The Unified Communications vision that is embodied in Office Communications Server 2007 R2 is built on Session Initiation Protocol (SIP), an industry-standard, application-layer signaling protocol that is used for starting, controlling, and ending communication sessions in an IP-based network. SIP is formally described in the Internet Engineering Task Force (IETF) reference specification Request for Comments (RFC) 3261. By using SIP, one user can explicitly invite another to join a conversation or multimedia session. A SIP session begins when the second user accepts a SIP INVITE request.

In Office Communications Server 2007 R2, SIP is used for instant messaging (IM), conferencing, presence subscriptions, video, and Voice over IP (VoIP), providing a common user experience across all these communication modes. Signaling for phone calls coming from the public switched telephone network (PSTN) is converted to SIP by the media (PSTN) gateway.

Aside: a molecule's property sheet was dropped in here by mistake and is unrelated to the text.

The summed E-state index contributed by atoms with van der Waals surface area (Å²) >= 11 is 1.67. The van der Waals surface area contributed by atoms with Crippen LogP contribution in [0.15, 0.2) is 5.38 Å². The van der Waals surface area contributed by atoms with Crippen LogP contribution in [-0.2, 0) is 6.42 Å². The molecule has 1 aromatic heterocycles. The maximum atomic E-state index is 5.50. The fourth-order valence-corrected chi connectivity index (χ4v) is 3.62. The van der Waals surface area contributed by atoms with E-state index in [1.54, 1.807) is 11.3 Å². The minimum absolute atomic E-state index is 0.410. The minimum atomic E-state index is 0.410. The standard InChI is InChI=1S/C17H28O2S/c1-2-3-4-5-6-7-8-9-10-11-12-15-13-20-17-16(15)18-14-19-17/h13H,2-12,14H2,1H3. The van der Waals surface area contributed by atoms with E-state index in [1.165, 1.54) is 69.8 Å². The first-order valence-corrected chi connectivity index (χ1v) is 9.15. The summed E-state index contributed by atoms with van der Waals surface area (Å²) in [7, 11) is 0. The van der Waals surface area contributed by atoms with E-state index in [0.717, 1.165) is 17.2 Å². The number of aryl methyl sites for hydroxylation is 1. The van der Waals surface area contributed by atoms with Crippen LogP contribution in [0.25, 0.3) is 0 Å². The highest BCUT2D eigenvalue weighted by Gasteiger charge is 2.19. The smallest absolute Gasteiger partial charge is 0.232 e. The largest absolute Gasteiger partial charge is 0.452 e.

Although SIP sessions can include the sharing of real-time media, SIP itself does not handle the actual media data, such as audio, video, and application sharing. In practical terms, this separation means that SIP and various media protocols can evolve independently.

Another key protocol is Transport Layer Security (TLS), which enhances security and data integrity for communications over IP networks. By default, Office Communications Server 2007 R2 is configured to use TLS for client-to-server connections. Additionally, Office Communications Server uses mutual TLS (MTLS) for server-to-server connections.

Other key protocols that are used in Office Communications Server 2007 R2 include the following:

To download a complete list of Office Communications Server protocols, see .